Rowan Mills: Findings from the notebooks
Among the most significant sources of documentation concerning Shelter are the visitors’ books. These notebooks contain drawings, stories, jokes and general comments left by visitors to the hut. Having been placed there since 2002, they give an interesting insight into the development of the site and the ways in which it has been inhabited by passersby. The notebooks are a complex web of texts, some cross-referencing each other, some mysterious, others with a backstory.
Whilst reading the books I noted the comments of those who regularly returned to the hut, many of whom wrote about how their lives had changed since their last visit and beyond. Shelter has become something of a monument for many people, and the tranquility of Holy Island seems to make it an ideal place for reflection. The simple act of leaving a notebook and pen now means that a kind of communal diary has developed. There is undeniably something interesting about reading a diary: being able to place an exact date to an event; comparing changes from one year to another; the feeling of intimacy that comes from reading something that was possibly only meant for the writer’s own eyes; the strange knowledge that each entry holds a fragment of the mindset of a particular person, at a particular present, that you now see as an object of the past.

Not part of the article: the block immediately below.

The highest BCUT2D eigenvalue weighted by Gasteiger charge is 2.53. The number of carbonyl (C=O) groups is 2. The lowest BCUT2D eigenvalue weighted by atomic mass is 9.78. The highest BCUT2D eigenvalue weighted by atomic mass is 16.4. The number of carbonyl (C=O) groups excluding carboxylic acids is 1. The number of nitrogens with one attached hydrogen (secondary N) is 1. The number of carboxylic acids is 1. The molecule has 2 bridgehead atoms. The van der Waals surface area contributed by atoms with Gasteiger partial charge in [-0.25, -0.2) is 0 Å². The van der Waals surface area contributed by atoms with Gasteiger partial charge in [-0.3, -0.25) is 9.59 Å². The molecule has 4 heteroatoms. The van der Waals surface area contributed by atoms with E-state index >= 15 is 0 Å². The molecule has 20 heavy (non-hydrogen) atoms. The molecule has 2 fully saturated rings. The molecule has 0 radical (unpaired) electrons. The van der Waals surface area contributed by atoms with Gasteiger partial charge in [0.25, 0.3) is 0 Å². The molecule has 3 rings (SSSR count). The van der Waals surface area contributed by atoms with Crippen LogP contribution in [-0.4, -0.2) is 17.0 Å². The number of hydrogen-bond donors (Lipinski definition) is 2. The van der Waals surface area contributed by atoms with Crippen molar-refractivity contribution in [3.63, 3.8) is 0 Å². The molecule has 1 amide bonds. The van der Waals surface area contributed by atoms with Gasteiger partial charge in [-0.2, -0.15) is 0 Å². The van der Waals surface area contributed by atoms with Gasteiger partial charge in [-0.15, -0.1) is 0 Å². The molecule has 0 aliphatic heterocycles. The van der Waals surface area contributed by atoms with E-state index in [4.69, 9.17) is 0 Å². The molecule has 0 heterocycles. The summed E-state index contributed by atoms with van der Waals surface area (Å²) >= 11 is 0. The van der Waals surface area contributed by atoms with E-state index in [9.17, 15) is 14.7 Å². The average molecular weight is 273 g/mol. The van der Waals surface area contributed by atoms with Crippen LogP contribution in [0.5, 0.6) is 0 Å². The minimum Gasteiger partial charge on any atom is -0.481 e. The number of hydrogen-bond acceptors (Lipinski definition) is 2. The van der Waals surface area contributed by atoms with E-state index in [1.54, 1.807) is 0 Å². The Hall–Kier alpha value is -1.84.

The notebooks’ initial pages are inscribed with messages prompting visitors to draw or write and to tell us where they came from. Having a record of these things allows for an absorbing analysis. The reader can trace the origins of the contributors’ journeys, when paths have crossed, how often someone has visited. The potential inherent in keeping such a record presents us with the facts and diminishes the extent to which our perception may be warped by personal viewpoints. The books were instantly engaging and very moving. There is sometimes a sense of a ‘small world’ surrounding them, and I found that many people had visited from the same small towns sometimes just days apart. For instance, within pages of the first notebook I read posts left by two visitors from Ashby De La Zouche, a small rural town close to my own home town. I was surprised at how many visitors seemed to come from Leicestershire and its surrounding areas. I am sure that this is not coincidence and that anyone from around the United Kingdom reading these notebooks would find many things that they would not expect, but they would certainly come across something with personal resonance.
Who we are addressing has a massive effect on what we choose to reveal. Anonymity allows people to address their notes to whomever they please. Some address themselves to all of the visitors to Shelter, demonstrating the sense of community that the hut has come to embody. Some leave personal notes addressed to a loved one. Some write to the landscape itself. Some write to God. Many leave their words unaddressed. Others use the opportunity offered by anonymity to confess what they would only tell to a piece of paper. Some create alter egos and many tell fictional tales. The notebooks allow for what truly is freedom of speech. Many people write of how their feelings of faith are restored, and often what is presented on the page is a reminder of the kindness of ordinary people and strangers that we may overlook in our daily lives.